Elena Bucaccio wrote this series from very different points of view – the points of view of the man, the woman, the children – and I thought, ‘How it is possible to wait so long in a difficult moment [when someone is in a coma]?’ It’s unusual to present a series with a person in a coma, because people don’t want to hear about suffering. But [the viewers] felt the passion and the love [the other characters have] for the mother.
As for my character, Guido lost his love and he didn’t know what to do. But he was strong and promised to wait for her for life. This is something I really want to find in real life – it’s beautiful.

Giannetta: The screenplay doesn’t put the focus on illness, but on life. Anna is life. She’s not ill, she’s alive. That’s the point.

It’s notable how each member of the family has a different relationship with her while she’s in a coma.
Giannetta: In a certain way, they find answers, even if she can’t answer them. They are honest with themselves when they talk with her because she cannot judge them, she cannot answer them, so they have just one possibility – to be honest with themselves, so they can find answers by themselves.

Why do you think the show has been so popular in Italy?
Bova: It’s a combination of things – the rhythm, the suspense, the love, the family, their courage to fight. It’s a different perspective of a family. Sometimes families are very boring, but this family is very complicated.

Giannetta: They are the heart of the story. Everyone has tough times in their family. The teenagers, the children, the grown-ups – they don’t know what to do or what to say, and their main problem is they have trouble communicating with themselves. In season two, they start to communicate better. But after the mum wakes up, the problems start again. And viewers can see themselves in the series – I can see my family, Raoul can see his family.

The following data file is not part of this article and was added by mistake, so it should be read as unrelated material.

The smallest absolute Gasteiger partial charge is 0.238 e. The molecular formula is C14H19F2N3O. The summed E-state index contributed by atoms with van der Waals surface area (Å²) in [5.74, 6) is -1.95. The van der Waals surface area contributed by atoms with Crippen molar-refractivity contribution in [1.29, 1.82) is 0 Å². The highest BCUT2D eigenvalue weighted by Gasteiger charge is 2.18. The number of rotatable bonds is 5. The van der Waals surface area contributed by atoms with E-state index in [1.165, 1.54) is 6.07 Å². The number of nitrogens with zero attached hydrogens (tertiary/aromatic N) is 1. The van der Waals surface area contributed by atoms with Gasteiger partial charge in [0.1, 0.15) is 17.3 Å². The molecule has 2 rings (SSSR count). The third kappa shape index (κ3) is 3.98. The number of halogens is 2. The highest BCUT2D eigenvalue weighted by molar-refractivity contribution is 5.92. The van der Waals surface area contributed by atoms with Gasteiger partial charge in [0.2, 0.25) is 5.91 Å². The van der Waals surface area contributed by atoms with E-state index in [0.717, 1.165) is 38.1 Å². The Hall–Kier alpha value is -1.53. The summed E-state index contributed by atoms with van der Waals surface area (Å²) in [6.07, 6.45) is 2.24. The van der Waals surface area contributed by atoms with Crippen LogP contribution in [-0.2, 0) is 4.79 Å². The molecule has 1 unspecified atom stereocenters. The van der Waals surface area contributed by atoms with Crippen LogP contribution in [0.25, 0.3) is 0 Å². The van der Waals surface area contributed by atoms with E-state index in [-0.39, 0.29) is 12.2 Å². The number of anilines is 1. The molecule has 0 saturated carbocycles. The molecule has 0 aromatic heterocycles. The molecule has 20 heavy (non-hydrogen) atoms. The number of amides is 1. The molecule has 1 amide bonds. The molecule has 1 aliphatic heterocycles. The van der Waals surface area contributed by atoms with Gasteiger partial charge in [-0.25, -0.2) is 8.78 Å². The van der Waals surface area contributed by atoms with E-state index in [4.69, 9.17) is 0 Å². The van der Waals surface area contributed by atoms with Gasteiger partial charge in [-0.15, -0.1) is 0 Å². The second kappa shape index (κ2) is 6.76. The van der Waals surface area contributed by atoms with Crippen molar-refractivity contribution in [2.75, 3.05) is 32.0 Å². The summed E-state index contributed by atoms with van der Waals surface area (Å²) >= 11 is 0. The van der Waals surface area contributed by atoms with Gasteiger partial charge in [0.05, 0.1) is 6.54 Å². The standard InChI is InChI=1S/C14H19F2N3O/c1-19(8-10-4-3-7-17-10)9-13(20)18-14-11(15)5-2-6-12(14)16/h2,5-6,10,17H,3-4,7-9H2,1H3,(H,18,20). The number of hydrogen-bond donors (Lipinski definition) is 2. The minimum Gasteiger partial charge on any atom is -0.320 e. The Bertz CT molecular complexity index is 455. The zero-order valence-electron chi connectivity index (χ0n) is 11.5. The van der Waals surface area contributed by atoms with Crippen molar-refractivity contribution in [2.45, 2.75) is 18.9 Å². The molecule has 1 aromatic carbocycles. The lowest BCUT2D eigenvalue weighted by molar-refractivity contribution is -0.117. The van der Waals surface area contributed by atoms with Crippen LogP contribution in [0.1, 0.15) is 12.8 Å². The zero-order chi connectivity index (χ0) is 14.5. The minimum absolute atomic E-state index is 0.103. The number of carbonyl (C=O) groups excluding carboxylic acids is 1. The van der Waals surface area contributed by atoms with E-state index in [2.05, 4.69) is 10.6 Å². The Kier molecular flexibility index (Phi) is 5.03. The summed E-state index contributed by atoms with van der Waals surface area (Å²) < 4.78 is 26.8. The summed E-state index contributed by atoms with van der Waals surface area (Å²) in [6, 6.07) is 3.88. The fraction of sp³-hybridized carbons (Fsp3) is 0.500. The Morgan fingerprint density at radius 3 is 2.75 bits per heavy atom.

…while Giannetta is his wife, Anna

Maria, how did you prepare to play Anna?
Giannetta: I met lots of people who had been in comas. It was really difficult to find a person who had the same problem as Anna, but we found a woman who was in a similar situation. She was very generous with me and told me all the things I needed to say and do to be Anna. In the series, we accelerated her recovery a little bit because it’s fiction. But we included all the keys to her recovery – the physio and speech therapies, and the emotional part, where you can feel the pressure on her from the family to recover as soon as possible.

Bova: She has to fight, she has to talk, she has to walk. But Guido realises he was pushing too much. There is a beautiful scene where we go into the lake in our clothes, step by step, and I put her in the water. I felt very emotional.

Giannetta: That is the patience from a husband who understands that, ‘I don’t know how much time it will take, but you are here, and that’s the most important thing.’ This is a series about waiting, and so this is all about marriage.

What is it like performing those emotional scenes on set?
Bova: Sometimes when you have a great feeling, you see the scene and it’s terrible. Then sometimes you think you did everything wrong, and the scene is beautiful. It’s very nice between me and Maria Chiara because we know each other and look to each other in a way that means we don’t have to do very much. Sometimes it’s enough to watch each other, to look at each other, and that’s it.

Giannetta: It’s tough and very emotional. I really like comedy and there is nothing to laugh about in this series, so it was very hard. We had to stay in the moment all the time and it was always really heartfelt. I don’t know what we did, we were just in the moment. There are a lot of scenes that were full of emotion. We just had to trust in the directors, and Alexis [Sweet] and Laura [Chissone] were very kind to us. I trusted the directors and my partners in the scenes and we did it.